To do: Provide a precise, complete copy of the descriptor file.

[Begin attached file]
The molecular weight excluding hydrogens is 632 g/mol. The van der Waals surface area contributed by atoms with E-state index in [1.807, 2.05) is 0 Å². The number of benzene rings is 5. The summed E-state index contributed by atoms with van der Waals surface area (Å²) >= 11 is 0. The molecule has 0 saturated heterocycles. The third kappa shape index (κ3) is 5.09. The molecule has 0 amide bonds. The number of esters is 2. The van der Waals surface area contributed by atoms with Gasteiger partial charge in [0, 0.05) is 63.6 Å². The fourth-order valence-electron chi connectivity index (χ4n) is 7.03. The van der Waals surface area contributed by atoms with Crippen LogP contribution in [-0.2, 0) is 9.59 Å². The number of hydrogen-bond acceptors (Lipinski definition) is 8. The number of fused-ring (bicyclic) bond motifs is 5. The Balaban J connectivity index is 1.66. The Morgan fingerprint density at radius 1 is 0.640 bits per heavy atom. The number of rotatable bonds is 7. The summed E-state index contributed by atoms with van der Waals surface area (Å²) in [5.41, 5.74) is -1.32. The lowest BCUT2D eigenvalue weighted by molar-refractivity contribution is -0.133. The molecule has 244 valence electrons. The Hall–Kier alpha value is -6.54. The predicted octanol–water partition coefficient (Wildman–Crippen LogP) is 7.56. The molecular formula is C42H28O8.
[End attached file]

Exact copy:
The molecular weight excluding hydrogens is 632 g/mol. The van der Waals surface area contributed by atoms with E-state index in [1.807, 2.05) is 0 Å². The number of benzene rings is 5. The summed E-state index contributed by atoms with van der Waals surface area (Å²) >= 11 is 0. The molecule has 0 saturated heterocycles. The third kappa shape index (κ3) is 5.09. The molecule has 0 amide bonds. The number of esters is 2. The van der Waals surface area contributed by atoms with Gasteiger partial charge in [0, 0.05) is 63.6 Å². The fourth-order valence-electron chi connectivity index (χ4n) is 7.03. The van der Waals surface area contributed by atoms with Crippen LogP contribution in [-0.2, 0) is 9.59 Å². The number of hydrogen-bond acceptors (Lipinski definition) is 8. The number of fused-ring (bicyclic) bond motifs is 5. The Balaban J connectivity index is 1.66. The Morgan fingerprint density at radius 1 is 0.640 bits per heavy atom. The number of rotatable bonds is 7. The summed E-state index contributed by atoms with van der Waals surface area (Å²) in [5.41, 5.74) is -1.32. The lowest BCUT2D eigenvalue weighted by molar-refractivity contribution is -0.133. The molecule has 244 valence electrons. The Hall–Kier alpha value is -6.54. The predicted octanol–water partition coefficient (Wildman–Crippen LogP) is 7.56. The molecular formula is C42H28O8.